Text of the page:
- Working Papers
- The Economic Roots of Conflict and Cooperation in Africa
- Development Strategies, Identities, and Conflict in Asia
- Physical Infrastructure Development
- Cultural Change and Persistence
- Leadership for Development
- Globalization and Change Asia
- Beyond Reconstruction in Afghanistan
- Building Democratic Institutions
- Fighting Words
- Sovereignty Under Challenge
- Construyendo Capacidades Colectivas
- Social Capital as a Policy Resource
- The Public Health-Human Values Connection
- Energizing China
- Human Rights
- Government Policies and Ethnic Relations
- Values in Education
- Great Policies
- Economic Development Strategies and the Evolution of Violence in Latin America
- Civilian Strategy in Civil War: Insights from Indonesia, Thailand, and the Philippines (Politics, Economics, and Inclusive Development)
- Development Strategies and Inter-Group Violence: Insights on Conflict-Sensitive Development
- The Evolution of Development Thinking: Governance, Economics, Assistance, and Security
- Policy Context Briefs
- Taskforce Reports
Government Policies and Ethnic Relations in Asia and the PacificEdited by Michael E. Brown and Sumit Ganguly
Ethnic conflict, one of the most serious and widespread problems in the world today, can undermine efforts to promote political and economic development, as well as political, economic, and social justice. It can also lead to violence and open warfare, producing horrifying levels of death and destruction. Although government policies on ethnic issues often have profound effects on a country, the subject has been neglected by most scholars and analysts.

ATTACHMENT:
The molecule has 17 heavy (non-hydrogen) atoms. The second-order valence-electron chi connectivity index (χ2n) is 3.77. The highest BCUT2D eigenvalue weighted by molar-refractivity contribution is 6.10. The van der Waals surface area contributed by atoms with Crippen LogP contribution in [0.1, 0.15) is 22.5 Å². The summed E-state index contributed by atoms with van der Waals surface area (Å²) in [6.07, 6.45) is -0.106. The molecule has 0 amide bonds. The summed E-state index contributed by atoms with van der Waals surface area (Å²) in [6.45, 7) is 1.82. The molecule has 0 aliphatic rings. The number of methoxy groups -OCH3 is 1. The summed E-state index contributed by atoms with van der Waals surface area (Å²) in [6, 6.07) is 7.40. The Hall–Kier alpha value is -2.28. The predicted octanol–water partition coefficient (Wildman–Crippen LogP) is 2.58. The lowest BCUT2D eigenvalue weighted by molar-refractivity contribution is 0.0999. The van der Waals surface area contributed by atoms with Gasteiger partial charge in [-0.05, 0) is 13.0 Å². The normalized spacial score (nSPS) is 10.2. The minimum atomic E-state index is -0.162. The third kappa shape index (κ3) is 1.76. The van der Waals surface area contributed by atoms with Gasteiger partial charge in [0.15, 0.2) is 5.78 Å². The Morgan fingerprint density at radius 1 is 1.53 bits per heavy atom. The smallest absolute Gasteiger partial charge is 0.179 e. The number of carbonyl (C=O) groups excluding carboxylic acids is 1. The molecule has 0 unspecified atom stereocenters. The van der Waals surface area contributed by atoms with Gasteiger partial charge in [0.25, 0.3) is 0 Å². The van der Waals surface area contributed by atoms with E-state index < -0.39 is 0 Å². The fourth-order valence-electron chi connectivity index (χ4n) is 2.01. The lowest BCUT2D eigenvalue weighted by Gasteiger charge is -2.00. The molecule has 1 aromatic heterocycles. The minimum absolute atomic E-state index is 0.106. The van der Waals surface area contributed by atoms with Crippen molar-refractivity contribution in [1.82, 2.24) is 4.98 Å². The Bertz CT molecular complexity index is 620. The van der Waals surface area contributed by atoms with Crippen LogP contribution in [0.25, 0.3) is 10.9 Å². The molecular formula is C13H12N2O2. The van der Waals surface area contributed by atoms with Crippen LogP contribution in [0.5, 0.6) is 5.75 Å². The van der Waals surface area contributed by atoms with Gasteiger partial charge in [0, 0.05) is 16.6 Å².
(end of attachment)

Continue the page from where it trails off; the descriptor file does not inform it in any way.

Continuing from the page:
This volume analyzes different policies governments have pursued in their efforts to contend with the tensions inherent in multiethnic societies. The book focuses on Asia and the Pacific, the most populous and economically vibrant part of the world. The heart of the book is a set of case studies of government policies in sixteen countries: India, Pakistan, Sri Lanka, Burma, Thailand, Malaysia, Singapore, Indonesia, the Philippines, China, Australia, New Zealand, Papua New Guinea, Fiji, Vanuatu, and the Federated States of Micronesia. The studies consider a wide range of political, economic, educational, linguistic, and cultural policies, and how these policies have evolved over time. Using a broad comparative perspective to assess the effectiveness of different governmental approaches, the authors offer policy recommendations that cut across individual countries and regions.
Michael E. Brown is Dean of the Elliott School of International Affairs at George Washington University.
Sumit Ganguly is Professor of Government at the University of Texas at Austin.
Available through The MIT Press at mitpress.mit.edu.